Lately, the media are full of alarming accounts of college closures, beginning a few years ago with Sweet Briar in Virginia and continuing recently with Green Mountain in Vermont. Many predict more closures ahead, particularly in the Midwest and the Northeast, where the trends show a significant decline in college-bound youth. Not surprisingly, these predictions prompt our Knox alumni to ask if the same fate lies in store for Knox.
The media accounts don’t always differentiate between nonprofit schools like Knox and for-profit, career-focused institutions, where the vast majority of closures have occurred. While many predicted that the for-profit sector would be more nimble, it quickly became overcrowded. Some schools, focused on recruiting veterans and low-income students, failed because students were unable to find the promised jobs and defaulted on their loans. (Knox, in contrast has an extremely low default rate, and 95 percent of our graduates begin paying on their loans within five years of graduation.) Ironically, the career focus of many of these for-profit schools also meant their markets shrank as unemployment rates declined.
Despite relentless criticisms of the very concept of a liberal arts college, I see the momentum swinging back in our favor, as the pace of technological change now favors graduates with the traditional liberal arts skills of critical thinking, communication, and capacity for independent research and analysis.
Within the nonprofit sector, some schools marketed themselves to a niche that was, ultimately, too small, sometimes designing their entire curricula around a theme, such as sustainability, or around a profession, such as chiropractic or studio art. In addition, many small faith-based institutions have lost enrollment as the number of Americans who identify with a particular religious denomination has fallen off in recent years. Knox, with a broadly based liberal arts curriculum and programs that embrace students from many religious traditions, has maintained a wider base from which to recruit. The small nonprofits that have closed also often had significant vulnerabilities, such as endowments under $10 million (compared to Knox’s $160 million), or enrollments below 200 students, so low that they could not achieve economies of scale (compared to Knox’s 1300-1400 range).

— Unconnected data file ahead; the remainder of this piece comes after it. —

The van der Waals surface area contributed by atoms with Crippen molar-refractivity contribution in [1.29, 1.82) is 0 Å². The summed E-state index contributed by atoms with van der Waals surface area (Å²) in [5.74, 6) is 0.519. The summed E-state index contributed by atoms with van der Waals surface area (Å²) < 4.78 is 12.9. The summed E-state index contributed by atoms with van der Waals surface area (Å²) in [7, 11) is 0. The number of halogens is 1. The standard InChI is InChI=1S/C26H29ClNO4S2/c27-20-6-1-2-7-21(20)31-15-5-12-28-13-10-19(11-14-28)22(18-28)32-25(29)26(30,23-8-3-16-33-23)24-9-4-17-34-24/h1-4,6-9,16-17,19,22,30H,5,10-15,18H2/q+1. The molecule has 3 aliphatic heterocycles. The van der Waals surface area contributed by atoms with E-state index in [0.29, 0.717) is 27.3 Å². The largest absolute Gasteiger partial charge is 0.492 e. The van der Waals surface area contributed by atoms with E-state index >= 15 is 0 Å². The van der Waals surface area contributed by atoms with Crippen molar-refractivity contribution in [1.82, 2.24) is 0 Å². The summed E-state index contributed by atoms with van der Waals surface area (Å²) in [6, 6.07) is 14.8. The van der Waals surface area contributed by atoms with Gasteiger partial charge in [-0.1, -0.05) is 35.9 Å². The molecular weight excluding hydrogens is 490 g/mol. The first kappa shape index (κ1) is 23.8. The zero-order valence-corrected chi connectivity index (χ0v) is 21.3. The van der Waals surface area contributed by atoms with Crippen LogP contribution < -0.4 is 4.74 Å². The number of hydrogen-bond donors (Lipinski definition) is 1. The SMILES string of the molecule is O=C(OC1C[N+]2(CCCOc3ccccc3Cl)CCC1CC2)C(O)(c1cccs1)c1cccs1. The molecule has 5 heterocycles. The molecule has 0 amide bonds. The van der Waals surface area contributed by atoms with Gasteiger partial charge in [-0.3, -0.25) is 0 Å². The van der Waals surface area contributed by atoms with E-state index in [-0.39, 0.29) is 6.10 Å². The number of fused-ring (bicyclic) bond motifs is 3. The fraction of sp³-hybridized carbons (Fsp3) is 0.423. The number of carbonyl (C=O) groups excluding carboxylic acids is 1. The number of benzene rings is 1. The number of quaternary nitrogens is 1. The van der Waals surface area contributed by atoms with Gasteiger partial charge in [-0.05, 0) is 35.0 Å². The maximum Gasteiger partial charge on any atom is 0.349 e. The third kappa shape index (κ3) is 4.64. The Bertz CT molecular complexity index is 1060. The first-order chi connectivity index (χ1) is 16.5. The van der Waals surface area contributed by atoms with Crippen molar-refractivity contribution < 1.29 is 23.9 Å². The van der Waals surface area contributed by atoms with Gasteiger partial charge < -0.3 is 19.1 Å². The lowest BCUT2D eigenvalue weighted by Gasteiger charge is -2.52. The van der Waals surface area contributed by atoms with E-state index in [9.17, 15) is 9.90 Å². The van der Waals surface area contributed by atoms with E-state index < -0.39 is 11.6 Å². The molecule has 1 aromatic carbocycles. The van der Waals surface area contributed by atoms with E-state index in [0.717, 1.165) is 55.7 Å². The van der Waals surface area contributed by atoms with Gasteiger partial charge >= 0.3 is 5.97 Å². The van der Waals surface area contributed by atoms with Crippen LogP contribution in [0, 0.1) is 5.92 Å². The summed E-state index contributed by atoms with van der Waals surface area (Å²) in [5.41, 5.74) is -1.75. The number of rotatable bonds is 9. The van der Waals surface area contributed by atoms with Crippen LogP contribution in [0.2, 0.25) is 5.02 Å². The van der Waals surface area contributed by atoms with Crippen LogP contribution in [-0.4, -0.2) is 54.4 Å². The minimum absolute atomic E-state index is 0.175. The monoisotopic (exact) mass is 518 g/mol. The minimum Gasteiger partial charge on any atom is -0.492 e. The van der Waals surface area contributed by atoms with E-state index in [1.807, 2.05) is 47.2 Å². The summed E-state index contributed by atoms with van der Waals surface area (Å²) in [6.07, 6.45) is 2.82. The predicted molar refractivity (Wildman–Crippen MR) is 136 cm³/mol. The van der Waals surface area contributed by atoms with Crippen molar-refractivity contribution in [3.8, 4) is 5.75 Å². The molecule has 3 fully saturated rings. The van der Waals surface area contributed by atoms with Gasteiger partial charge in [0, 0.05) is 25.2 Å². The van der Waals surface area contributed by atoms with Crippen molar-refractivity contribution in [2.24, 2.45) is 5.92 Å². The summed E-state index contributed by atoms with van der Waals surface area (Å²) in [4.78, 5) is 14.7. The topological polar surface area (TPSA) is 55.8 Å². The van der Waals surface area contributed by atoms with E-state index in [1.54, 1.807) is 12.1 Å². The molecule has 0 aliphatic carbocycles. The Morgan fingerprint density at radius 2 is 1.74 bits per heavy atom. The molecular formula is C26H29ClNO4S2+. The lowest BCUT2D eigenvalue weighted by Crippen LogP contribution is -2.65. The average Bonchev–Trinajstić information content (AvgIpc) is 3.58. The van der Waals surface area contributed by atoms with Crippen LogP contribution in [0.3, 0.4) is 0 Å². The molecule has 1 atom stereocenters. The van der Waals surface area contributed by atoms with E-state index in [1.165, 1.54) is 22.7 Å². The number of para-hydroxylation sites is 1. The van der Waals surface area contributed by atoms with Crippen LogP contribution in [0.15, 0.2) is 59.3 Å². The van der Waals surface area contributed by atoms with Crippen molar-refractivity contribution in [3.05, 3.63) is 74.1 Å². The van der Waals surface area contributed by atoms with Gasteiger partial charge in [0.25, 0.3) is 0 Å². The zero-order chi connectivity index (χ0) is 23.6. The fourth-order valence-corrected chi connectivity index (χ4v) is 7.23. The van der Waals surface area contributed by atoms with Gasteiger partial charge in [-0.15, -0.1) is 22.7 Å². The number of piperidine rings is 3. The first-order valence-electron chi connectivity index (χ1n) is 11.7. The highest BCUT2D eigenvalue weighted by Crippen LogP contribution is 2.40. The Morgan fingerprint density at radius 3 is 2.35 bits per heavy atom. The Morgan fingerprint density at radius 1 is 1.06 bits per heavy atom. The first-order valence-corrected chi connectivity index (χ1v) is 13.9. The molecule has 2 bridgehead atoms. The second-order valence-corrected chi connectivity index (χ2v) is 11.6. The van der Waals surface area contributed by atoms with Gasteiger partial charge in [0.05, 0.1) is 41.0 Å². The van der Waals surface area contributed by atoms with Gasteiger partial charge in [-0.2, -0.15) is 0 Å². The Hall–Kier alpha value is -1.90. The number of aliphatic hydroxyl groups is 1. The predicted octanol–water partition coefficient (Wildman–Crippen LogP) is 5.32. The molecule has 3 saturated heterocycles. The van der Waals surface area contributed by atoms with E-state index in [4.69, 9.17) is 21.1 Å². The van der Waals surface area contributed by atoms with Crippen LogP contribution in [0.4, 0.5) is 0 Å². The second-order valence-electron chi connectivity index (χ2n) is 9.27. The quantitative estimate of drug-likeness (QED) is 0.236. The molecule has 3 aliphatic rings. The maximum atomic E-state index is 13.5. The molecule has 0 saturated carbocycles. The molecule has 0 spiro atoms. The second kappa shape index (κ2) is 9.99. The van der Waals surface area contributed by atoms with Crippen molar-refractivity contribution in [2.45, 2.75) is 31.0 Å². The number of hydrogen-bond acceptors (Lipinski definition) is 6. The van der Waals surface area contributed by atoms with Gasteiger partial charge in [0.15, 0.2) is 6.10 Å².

Despite relentless criticisms of the very concept of a liberal arts college, I see the momentum swinging back in our favor, as the pace of technological change now favors graduates with the traditional liberal arts skills of critical thinking, communication, and capacity for independent research and analysis. Knox also anticipated recent demographic changes by significantly expanding its recruiting efforts. While Illinois remains our largest supplier of new students, a sizable number now come from California and Colorado. Beyond the U.S., Knox recruits in more than 50 countries.
That said, the demographics are indeed challenging, creating intense competition for every student, which in turn drives down net tuition revenue. To compensate, we must work hard to control costs, maintain our educational quality, and offer the academic programs and student support services that prospective students and their families expect. And we have to outrun our competition in all those arenas.
How can you help? First, recommend Knox to your friends and family members with college-bound children. Your experiences are the best advertisement possible. Second, give back to the College; a strong tradition of alumni support helps to build our national reputation as well as fund financial aid and scholarships. Finally, come back to campus. You’ll see that our community and our curriculum are as vibrant, relevant, and powerful as ever.